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Effects of Adding Agro-Industrial By-Products of Babassu to Guinea Grass Silage

Department of Animal Science, Federal University of Maranhão, Chapadinha 65500-000, Brazil
Department of Animal Science, Federal University of Piauí, Teresina 64049-550, Brazil
Department of Animal Science, Federal University of Paraíba, Areia 58051-900, Brazil
Department of Animal Science, Federal University of Goiás, Goiânia 74690-900, Brazil
Department of Animal Science, Instituto Federal of Ceará, Crato 63100-000, Brazil
Institute of Agrifood, Animals and Environmental Sciences, Universidad de O’Higgins, San Fernando 3070000, Chile
Author to whom correspondence should be addressed.
Agriculture 2023, 13(9), 1697;
Submission received: 30 June 2023 / Revised: 12 August 2023 / Accepted: 17 August 2023 / Published: 28 August 2023
(This article belongs to the Special Issue Livestock Nutrition: Pasture System and Forage Conservation)


Using by-products added to grass silage in the total mixed ration (TMR) silage form can bring advantages to the ensiling process, raising DM levels, absorbing moisture, and improving the silage’s chemical composition. The aim of this study was to evaluate the effect of babassu by-products’ inclusion substitution for corn in Guinea grass silage in the total mixed ration as an alternative feed for ruminants. The experiment was a completely randomized design with four treatments (silage) and five replications (silo). There was a significant difference in the fermentation profile and losses of silage (p < 0.001), some organic acids (lactic and butyric acids, p < 0.001), and the percentage of lactic acid in fermentation products (LA:FP, p < 0.001). The TGS showed the highest average for the variable’s maximum temperature (p < 0.001) and hours/max temperature (p = 0.011). Babassu by-products could eventually replace 50% of corn in total mixed rations silage containing Guinea grass, meeting the suggestion for the total mixed ration silage.

1. Introduction

The world demand for animal protein production is 58%, with an exponential increase expected until the year 2050 [1,2], and sheep farming is a promising culture with estimates of an increase in meat production according to data from the Centro de Goat and Sheep Market and Intelligence (CIM). However, for this, it is necessary to use feeding techniques that promote production rates, such as alternative feeds and feed preservation techniques, including silage.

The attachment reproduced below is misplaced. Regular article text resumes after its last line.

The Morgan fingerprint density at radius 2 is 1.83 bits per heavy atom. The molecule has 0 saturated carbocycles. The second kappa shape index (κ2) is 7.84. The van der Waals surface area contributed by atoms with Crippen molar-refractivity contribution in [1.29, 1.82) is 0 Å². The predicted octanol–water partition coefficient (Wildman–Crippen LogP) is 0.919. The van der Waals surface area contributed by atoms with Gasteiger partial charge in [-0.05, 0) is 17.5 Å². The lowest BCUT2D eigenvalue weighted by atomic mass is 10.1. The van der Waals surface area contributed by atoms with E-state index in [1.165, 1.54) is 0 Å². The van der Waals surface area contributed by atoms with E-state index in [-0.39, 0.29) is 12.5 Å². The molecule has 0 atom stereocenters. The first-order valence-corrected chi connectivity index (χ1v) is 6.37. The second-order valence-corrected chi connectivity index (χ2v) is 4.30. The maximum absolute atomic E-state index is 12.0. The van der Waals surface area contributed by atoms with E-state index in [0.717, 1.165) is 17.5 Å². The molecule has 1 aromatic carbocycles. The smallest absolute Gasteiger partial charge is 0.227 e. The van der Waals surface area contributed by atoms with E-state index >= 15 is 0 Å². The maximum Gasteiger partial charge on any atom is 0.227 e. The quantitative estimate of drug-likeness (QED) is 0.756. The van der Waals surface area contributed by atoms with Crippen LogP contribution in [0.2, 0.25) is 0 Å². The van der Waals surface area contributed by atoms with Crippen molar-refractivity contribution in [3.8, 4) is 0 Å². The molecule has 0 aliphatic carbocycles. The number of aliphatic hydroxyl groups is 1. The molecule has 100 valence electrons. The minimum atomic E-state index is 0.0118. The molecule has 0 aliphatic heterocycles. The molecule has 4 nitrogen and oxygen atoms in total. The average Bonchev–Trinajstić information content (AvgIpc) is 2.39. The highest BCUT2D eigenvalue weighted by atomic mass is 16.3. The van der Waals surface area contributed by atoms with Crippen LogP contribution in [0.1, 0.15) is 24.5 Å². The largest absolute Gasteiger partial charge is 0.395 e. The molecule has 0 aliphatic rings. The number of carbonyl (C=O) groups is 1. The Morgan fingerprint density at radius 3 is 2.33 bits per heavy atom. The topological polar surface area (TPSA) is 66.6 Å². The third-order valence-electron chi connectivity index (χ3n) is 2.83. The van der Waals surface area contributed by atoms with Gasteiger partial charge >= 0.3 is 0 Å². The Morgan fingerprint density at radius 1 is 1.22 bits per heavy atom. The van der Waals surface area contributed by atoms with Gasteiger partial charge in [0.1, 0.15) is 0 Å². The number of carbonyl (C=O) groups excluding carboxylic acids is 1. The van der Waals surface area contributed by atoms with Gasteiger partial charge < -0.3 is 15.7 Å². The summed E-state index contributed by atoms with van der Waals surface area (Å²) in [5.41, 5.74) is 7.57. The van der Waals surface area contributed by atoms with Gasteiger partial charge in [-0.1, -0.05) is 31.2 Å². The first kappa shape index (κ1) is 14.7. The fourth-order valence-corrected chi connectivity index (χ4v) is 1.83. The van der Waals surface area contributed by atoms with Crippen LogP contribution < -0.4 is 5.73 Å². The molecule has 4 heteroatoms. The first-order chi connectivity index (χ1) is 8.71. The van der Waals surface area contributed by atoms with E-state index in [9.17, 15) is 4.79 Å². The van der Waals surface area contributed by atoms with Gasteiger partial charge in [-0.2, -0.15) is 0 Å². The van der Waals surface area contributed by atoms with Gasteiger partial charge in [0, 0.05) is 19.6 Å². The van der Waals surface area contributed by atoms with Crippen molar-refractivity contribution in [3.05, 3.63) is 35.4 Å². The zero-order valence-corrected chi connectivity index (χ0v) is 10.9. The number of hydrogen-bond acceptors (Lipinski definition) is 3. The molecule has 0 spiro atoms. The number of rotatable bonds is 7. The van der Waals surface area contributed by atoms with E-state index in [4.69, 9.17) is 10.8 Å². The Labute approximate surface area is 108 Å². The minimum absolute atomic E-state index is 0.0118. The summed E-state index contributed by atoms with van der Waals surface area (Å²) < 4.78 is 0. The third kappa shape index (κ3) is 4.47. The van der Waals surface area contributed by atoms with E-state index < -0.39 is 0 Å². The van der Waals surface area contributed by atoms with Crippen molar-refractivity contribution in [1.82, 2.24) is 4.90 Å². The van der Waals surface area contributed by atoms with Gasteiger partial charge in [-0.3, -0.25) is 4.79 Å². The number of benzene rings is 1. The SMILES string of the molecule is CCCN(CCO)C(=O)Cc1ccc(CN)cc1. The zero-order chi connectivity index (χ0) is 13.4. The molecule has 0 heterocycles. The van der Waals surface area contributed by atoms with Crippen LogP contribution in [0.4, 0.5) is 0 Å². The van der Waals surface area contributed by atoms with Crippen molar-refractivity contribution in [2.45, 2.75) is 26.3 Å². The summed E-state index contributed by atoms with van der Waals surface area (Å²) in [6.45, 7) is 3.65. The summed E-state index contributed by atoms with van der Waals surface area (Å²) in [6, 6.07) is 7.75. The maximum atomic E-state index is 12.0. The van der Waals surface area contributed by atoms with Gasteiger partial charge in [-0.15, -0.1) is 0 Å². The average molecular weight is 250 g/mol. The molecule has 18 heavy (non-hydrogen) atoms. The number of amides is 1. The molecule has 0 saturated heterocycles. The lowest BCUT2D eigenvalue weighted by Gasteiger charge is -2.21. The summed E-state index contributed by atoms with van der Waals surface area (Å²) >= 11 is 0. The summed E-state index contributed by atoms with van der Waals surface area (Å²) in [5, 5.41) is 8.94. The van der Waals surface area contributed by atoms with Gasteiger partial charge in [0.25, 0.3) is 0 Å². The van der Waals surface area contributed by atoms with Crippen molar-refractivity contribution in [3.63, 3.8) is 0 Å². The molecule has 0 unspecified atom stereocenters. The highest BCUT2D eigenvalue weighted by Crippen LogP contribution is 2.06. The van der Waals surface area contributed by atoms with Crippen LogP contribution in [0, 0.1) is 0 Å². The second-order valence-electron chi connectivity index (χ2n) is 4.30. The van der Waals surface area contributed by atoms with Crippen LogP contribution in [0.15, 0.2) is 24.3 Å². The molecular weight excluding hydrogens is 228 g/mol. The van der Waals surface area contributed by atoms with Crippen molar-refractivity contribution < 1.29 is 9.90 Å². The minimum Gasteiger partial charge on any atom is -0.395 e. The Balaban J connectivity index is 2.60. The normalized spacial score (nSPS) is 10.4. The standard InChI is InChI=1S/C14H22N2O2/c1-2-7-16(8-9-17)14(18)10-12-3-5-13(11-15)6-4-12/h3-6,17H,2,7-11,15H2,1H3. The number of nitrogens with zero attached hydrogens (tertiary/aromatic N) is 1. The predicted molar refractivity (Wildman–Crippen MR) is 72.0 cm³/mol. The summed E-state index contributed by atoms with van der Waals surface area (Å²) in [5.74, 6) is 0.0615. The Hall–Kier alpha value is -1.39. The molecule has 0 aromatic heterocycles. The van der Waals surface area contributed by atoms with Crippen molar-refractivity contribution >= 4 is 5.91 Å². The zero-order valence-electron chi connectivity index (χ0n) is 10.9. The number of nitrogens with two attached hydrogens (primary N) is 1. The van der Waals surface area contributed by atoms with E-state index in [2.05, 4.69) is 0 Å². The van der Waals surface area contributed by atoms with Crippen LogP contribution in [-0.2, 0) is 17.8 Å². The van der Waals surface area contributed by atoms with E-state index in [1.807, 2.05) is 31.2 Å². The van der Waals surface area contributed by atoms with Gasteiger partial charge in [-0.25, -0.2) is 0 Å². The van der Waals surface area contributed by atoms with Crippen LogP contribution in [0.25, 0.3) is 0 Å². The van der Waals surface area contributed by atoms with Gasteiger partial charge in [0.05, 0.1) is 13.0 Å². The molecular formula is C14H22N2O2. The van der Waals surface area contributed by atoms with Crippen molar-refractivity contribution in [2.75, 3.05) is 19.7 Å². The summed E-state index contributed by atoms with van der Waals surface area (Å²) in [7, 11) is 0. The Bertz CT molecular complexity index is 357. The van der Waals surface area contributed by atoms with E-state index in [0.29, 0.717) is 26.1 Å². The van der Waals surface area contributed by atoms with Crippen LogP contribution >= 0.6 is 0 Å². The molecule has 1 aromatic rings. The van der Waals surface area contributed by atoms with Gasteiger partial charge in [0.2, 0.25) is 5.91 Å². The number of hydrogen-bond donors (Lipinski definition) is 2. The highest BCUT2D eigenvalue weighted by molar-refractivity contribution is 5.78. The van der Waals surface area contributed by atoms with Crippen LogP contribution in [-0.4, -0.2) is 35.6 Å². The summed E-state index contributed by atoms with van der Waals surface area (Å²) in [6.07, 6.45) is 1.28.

Among the principal grasses used in animal feed, Guinea grass (Megathyrsus maximus) stands out, which is widespread and used among producers, and is thus able to take advantage of its forage surplus during the rainy season to carry out ensilage and enhance the feeding of livestock in the dry season [3,4,5]. However, grass silages are hard to conserve due to high moisture and low water-soluble carbohydrate content. This leads to high losses and inadequate fermentation profiles. To combat these issues, by-products can be added to reduce leaching, improve fermentation, increase dry matter and soluble carbohydrates, and lower pH and N-ammonia levels [6].
In this sense, in total mixed ration (TMR) silages, the ingredients are mixed inside a silo, combining forages, protein and energy concentrates, vitamins, minerals, additives, and by-products. This combination of ingredients has a positive effect on the fermentation profile, which reduces undesirable fermentations and improves the quality of ensiling [7,8,9,10].
Animal feed can benefit from various by-products, including babassu by-products (starch flour and cake) that can be added to grass silage [11] in the form of TMR silage and which bring benefits to the ensiling process, including raising DM levels, absorbing moisture, and improving the silage chemical composition. By adding babassu cake and meal to silage, the protein content increases, meeting animals’ nutritional needs. The fiber present in these by-products improves digestibility and promotes better nutrient utilization by animals. In addition, the use of babassu by-products reduces food waste and avoids disposal [6].
Given this, this study aimed to assess the use of babassu by-products, such as mesocarp flour and babassu cake, as a substitute for corn in Guinea grass silages in the total ration for ruminants.

2. Materials and Methods

2.1. Location and Origin of the Babassu by-Product

The experiment took place at the Centre for Agricultural and Environmental Sciences of the Federal University of Maranhão (UFMA) in Chapadinha, Maranhão (3°43′57.8″ S 43°19′07.3″ W). This region has a hot tropical Aw climate [12] with a rainy season from November to March and an average annual rainfall of 1670 mm.

2.2. Treatments and Experimental Design

Fifty percent of the corn in the total mixed ration (TMR) silages was replaced with babassu cake and starchy flour (Granulometry Type I) by-products. The company Florestas Brasileiras S.A., based in Itapecuru Mirim—MA—Brazil, provided the babassu by-products. The table in Table 1 shows the chemical composition of by-products from babassu and Guinea grass (Megathyrsus maximus).
Four treatments were evaluated: 100% Guinea grass silage (TGS-control) and three total mixed rations silages. The silages contained a concentrate roughage ratio of 50:50 for Guinea grass silage with corn and soybean meal (TMRS-standard diet), Guinea grass silage with corn, soybean meal, and babassu flour (TMRF), and Guinea grass silage with corn, soybean meal, and babassu cake (TMRC).
Twenty experimental silos were used in a completely randomized design, with four treatments and five replications each. The silos contained the total mixed ration silages consisting of 50% Guinea grass silage and 50% concentrate (Table 2), which were formulated to meet the nutritional requirements of sheep weighing an average of 20 kg with an average daily gain of 200 g/d, and an estimated average DM intake of 0.60 kg/day (3% PC) according to NRC [13].